Va’yedaber YHVH el Moshe b’midbar Sinai b’ohel mo’ed b’echad la’chodesh ha’sheni bashanah ha’shenit l’tzeitam me’eretz Mitzrayim.
YHVH spoke to Moses in the Wilderness of Sinai in the Tent of Meeting on the first day of the second month of the second year since leaving Egypt. (Numbers 1:1)
So begins the fourth book of the Torah. Its English name is the Book of Numbers, from the Greek Arithmoi, based on the elaborate census-taking that make up several of the book’s chapters. But the Hebrew name is B’midbar, which means “In the Wilderness.” It is a much more descriptive title, in my opinion, since the entire narrative takes place in the wilderness, covering the last 39 of the 40 years of the Israelites’ tumultuous wanderings.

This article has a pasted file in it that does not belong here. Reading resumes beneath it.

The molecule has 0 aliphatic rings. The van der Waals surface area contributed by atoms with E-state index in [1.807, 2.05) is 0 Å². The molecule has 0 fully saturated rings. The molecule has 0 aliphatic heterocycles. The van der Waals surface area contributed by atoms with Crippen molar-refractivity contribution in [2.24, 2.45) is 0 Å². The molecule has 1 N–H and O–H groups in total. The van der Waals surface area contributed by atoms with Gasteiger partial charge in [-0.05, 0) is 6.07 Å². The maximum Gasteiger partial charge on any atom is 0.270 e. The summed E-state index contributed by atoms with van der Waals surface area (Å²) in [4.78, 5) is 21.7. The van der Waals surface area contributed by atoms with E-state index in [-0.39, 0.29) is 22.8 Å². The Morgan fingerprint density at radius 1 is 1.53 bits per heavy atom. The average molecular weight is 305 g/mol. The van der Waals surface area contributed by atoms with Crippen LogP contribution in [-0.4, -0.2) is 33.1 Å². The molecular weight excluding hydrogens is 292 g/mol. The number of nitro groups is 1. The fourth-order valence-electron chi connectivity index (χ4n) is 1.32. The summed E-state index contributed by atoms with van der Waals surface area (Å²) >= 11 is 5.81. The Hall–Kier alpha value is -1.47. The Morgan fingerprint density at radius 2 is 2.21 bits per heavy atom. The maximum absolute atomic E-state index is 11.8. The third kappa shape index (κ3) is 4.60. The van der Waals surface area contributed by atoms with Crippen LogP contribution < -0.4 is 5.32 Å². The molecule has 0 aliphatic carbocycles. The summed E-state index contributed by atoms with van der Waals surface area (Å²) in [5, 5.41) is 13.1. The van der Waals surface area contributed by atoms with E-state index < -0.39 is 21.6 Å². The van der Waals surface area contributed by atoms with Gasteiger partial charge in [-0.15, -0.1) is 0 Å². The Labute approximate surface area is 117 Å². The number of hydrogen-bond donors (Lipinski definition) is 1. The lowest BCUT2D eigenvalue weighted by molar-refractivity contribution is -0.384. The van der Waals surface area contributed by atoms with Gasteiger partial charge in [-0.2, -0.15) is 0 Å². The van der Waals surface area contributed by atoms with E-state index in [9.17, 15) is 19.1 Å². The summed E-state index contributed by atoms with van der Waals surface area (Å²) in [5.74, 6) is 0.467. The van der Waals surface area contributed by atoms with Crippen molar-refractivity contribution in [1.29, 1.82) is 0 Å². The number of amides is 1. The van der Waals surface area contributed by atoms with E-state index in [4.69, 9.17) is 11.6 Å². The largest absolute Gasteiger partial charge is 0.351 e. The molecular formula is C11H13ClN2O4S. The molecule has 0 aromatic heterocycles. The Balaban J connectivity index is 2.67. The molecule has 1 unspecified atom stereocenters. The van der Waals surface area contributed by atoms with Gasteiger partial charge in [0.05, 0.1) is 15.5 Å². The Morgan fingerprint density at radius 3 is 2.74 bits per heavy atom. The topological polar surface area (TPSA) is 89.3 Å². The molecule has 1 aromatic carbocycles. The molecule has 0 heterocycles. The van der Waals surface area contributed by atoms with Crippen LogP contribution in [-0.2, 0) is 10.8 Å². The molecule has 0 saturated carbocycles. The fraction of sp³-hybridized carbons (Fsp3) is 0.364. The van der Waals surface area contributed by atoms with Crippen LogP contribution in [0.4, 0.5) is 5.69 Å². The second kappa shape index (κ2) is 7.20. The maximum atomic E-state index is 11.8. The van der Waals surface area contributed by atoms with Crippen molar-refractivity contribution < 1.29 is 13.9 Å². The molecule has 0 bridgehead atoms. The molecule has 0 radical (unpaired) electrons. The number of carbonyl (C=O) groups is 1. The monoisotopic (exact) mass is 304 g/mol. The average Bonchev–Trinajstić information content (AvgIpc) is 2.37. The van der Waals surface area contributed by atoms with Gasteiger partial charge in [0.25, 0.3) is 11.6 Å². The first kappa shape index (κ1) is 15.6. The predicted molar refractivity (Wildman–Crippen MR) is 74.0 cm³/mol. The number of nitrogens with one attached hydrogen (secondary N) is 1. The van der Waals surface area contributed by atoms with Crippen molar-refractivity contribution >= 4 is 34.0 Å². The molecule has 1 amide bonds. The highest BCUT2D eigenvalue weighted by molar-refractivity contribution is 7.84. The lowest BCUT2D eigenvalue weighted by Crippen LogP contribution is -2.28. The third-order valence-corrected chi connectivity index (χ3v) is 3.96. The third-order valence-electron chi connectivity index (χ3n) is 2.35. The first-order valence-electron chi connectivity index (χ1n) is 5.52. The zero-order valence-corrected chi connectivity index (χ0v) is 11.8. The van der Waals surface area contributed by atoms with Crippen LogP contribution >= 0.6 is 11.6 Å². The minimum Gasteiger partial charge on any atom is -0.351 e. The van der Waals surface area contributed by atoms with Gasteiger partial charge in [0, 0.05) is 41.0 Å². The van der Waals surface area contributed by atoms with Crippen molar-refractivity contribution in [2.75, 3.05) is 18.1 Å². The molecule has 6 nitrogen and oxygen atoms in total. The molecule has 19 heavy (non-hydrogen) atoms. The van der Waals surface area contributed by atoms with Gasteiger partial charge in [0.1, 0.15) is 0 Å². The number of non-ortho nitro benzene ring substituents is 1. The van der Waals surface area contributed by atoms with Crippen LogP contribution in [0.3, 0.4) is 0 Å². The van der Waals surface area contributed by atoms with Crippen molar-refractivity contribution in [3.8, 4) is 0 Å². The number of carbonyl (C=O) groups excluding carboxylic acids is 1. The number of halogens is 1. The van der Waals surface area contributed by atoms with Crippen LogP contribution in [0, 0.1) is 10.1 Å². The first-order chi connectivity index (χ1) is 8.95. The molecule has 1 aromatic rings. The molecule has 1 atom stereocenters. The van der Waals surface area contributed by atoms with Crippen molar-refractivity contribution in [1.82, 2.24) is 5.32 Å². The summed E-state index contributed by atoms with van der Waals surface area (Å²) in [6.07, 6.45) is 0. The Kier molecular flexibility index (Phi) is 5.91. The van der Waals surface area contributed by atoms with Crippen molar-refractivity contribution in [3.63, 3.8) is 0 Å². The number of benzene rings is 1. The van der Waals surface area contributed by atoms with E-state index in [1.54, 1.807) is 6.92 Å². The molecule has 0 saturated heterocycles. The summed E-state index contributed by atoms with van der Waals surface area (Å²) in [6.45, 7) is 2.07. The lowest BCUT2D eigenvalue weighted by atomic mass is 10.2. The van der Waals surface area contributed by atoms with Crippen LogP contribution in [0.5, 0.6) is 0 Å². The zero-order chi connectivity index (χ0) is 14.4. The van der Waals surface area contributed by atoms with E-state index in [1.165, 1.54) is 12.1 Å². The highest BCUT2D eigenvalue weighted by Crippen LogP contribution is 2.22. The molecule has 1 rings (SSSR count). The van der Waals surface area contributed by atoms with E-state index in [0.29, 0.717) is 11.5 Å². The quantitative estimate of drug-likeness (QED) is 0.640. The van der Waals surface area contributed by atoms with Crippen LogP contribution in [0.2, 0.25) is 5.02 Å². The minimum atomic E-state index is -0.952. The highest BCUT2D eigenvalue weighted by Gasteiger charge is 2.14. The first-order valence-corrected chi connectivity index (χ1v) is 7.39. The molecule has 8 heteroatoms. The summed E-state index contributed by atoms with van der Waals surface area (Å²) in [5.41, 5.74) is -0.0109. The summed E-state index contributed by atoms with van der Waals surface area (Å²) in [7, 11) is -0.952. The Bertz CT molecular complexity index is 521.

Our Sages engineered the cycle of Torah readings so that this first portion of the book, also titled B’midbar, would always fall on the Shabbat just prior to the Festival of Shavuot, and indeed Shavuot begins this Saturday night. Shavuot is the Festival that marks our receiving of the Torah at Mount Sinai. Why did the Sages intentionally connect this portion B’midbar with the receiving of Torah?